Thursday, April 30, 2009

Best Laid Plans: Milestone Part 3

Every writer says to write what they know. So this past year or so, that’s what I’ve been trying to do. Writing about what I know has certainly brought on Best Laid Plans, for example. It’s brought on my first effort at a novel and it also brought on Milestone. While the circumstances surrounding the plot in Milestone are certainly not autobiographical, the emotional place the story lives in is. So then, the question becomes, how do I direct a story that comes from such a familiar emotional place? Truth is, I had no idea.

In watching Becky's and Brian's audition, I realized that it was so helpful to see great actors interpret the script in their own personal way. They brought certain moments and ideas to their performance that struck me as both interesting and different. So while I was entering territory I’d never really been in before with regard to directing a film, the one thing I did know was that I wanted to hear from the actors. I wanted their ideas and thoughts about who they were playing. This could not only broaden the story in that three heads are better than one, but it could also move me further away personally from the story – which I thought was vital. Nobody wants a director that is too tied in emotionally to a story that they can’t see the forest for the trees, so talking to them – getting their point of view was amazingly helpful.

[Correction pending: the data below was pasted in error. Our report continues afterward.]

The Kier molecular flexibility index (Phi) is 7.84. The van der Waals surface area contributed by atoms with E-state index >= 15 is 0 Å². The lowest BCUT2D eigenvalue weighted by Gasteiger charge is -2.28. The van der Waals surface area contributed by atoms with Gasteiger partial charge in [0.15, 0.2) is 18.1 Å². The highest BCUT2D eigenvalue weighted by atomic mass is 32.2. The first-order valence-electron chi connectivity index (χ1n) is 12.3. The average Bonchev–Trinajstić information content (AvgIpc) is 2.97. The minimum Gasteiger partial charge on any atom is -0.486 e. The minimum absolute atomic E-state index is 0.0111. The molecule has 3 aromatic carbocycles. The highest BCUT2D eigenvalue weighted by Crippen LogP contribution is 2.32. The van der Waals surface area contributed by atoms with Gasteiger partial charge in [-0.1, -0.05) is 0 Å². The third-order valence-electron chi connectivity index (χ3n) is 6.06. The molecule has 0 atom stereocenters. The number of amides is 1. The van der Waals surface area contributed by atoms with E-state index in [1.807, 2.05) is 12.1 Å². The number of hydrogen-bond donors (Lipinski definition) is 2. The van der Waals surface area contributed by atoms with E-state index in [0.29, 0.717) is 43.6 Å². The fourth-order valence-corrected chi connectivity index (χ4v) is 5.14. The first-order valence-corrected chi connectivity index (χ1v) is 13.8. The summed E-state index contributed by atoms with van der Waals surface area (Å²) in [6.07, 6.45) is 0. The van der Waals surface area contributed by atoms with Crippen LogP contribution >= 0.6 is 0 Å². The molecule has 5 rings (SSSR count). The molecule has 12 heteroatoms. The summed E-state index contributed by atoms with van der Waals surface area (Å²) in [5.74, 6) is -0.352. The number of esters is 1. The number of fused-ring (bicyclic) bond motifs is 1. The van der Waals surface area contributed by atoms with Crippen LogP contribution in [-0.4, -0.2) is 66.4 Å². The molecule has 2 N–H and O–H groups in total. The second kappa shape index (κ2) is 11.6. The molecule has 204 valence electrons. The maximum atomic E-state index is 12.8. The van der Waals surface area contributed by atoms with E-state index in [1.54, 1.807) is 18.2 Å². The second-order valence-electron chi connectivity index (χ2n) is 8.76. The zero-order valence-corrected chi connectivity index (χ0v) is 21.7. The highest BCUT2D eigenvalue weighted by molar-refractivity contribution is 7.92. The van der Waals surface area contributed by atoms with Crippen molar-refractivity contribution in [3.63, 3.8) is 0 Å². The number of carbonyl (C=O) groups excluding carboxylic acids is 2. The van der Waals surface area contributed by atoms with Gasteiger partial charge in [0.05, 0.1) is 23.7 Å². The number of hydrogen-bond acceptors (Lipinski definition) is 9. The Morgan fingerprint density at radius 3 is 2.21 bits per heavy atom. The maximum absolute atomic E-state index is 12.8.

Rehearsals were a blast. Brian and Becky were so much fun to work with and I got lucky in that they were open to any and all ideas. Whenever you’re trying something new – and even sometimes when you’re doing something you’ve done a thousand times before, you’re always waiting for someone to call you out as a fraud. You’re always anticipating that someone will tell you that you don’t know what you’re doing. Thankfully, both Becky and Brian never looked at me sideways, never called me out as a first-time writer/director and always added on to my proposals. I realized I loved directing and the push and pull of knowing when to throw your two cents in and when to let the actors run with it.

I know that some film directors do very little rehearsal, but for me it was essential. Playing a new role on set meant that I wouldn't have the space in my wee brain to really give the actors my full attention once shooting began. I didn't want to be in the position of debating moments on set while the rest of the crew was waiting around. I knew that ideas would still be percolating but I wanted to make sure the actors had a solid foundation to work from (and me too for that matter). Although I can't speak for them, I think the actors were pretty keen on the rehearsal process as well - or - being good actors, they surely hid it very well! By the time the production dates approached, I felt pretty damn good about the performances and could make room in the 'ol noggin for everything else I needed to be thinking about... like say... the shot list.


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